To try and remedy this issue for my next pair of pants, I utilized the lengthening technique described by Threads magazine to add 1″ total to the torso of each pant leg, but I’ll get to that patterned pair in a minute. All-in-all, my first go at the Hudson Pant turned out to be precisely what I needed: a super comfortable pair of lounging pants. I’ve been wearing them around the apartment every day since I finished them, so I’d say they’re a success! Even in spite of the slightly wonky crotch.
And speaking of a slightly wonky crotch, you can see that my abstract patterned pair didn’t fare 100% better, even with the 1″ crotch-length adjustment. I’m wondering if the Threads tutorial, which is designed for fitting jeans, just doesn’t translate to a knit fabric? Either way, round two of the Hudson Pant, in a pink and purple abstract knit from the Needle Shop, fits better than the first pair.
Instead of 4.5″ of length I added 3″, and I’m thrilled. They’re still plenty long enough without being overly slouchy. Throw in a cute pair of shoes and they go from casual to dressy-casual in a matter of seconds.
The seat of these pants fits well, a pleasant surprise since most sweat-style pants give you immediate frump-butt unless you have the Ass of Beyoncé.
And there you have it! One pattern, two very different-looking pairs of knit pants. They’re both ridiculously comfy and are an easy sew if you have a long afternoon to kill.
This will most likely be the last piece I post about before summer officially ends, so stay tuned for a wrap-up of the Summer of PDF Sewing Patterns. How did your summer sewing shape up?
I tend to gravitate toward prints. There’s something about sewing with a colorful floral, geometric print, or even an ugly-sweater knit that makes me feel happy. Plus, if I’m going to invest planning, labor, and money into an article of clothing, I want it to be more vibrant than something I can buy off the rack. The one-of-a-kind factor is part of what makes this hobby so gratifying.
Unfortunately, this obsession with bold prints means that I haven’t sewed many everyday wardrobe staples. I’m a creature of habit, and this summer the habit has been wearing the same store-bought chambray skirt roughly twice a week. It’s comfy, it goes with nearly everything in my wardrobe, and it’s weighty enough to stand up against the ridiculous Chicago wind. But I’ve put the poor thing through the ringer, so I figured it was high time to add another versatile skirt to my wardrobe.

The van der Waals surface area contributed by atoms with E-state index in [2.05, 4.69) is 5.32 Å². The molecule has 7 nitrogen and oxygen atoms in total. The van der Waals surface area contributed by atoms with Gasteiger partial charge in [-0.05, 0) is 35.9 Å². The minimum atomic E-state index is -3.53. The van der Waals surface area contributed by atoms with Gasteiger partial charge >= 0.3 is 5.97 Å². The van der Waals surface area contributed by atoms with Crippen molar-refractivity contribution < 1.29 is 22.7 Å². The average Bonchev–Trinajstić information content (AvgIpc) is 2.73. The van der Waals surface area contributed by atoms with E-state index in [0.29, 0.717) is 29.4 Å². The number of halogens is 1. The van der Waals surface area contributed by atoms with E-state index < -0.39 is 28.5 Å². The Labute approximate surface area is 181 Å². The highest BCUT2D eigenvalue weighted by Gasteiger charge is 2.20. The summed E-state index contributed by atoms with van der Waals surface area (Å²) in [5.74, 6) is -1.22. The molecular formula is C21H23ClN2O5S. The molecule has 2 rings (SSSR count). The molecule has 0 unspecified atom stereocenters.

I’ve already gone the bold-print quarter-circle skirt route, so this time I went for a half-circle in a black ponte knit from JoAnn. I used the trusty By Hand London app again for the waist radius and length measurements, but since I was working with a knit I also heeded iCandy’s tips about subtracting 2″ from the waist measurement before plugging it into the app. Keep in mind that the app adds in 5/8″ seam allowances.
I used a homemade twine compass to trace the waist radius and length, although that part was tricky since my tracing pencil kept dragging the knit fabric along with it. I ended up marking a series of dashes that I followed with my rotary cutter. Note to self: buy marking chalk! That’d probably be more friendly on a knit, right?
For the waistband, I followed iCandy’s suggested dimensions:
Length: waist measurement minus 2″ plus 1.25″ for seam allowance
Height: double your desired waistband height plus 1.25″ for seam allowance
The step-by-step construction of this skirt is amazingly easy. I don’t have a serger, so I attached my machine’s walking foot, inserted a ballpoint needle, and used a zigzag stitch for the seams. After stitching the back seam, I attached the waistband per the directions of the straightforward iCandy tutorial. After clipping the excess seam allowance and ironing the waistband, I hemmed the bottom of the skirt with a roughly 1″ hem. This isn’t technically required since it’s a knit and won’t fray, but I like a clean finish.
And that’s about it! It’s really a sewing 101 project, and an especially good one if you’re looking to break into the world of knits. I didn’t add a zipper since the material is stretchy enough to get on and off (gently) over my head, but I might try another version with a short zipper and see which is more comfortable. I’m a little afraid this material will stretch out over time, but it wouldn’t be the end of the world since that would just mean the skirt would sit a little lower.
It’s not an earth-shattering make, but it’s comfy, it fits great, and it cost under $7 total. Not too shabby for a new wardrobe staple. I’ve already paired it with my Colette Sorbetto crop top (pictured) and a tucked-in tee, and both are comfy.
What’s your most versatile piece of self-made clothing?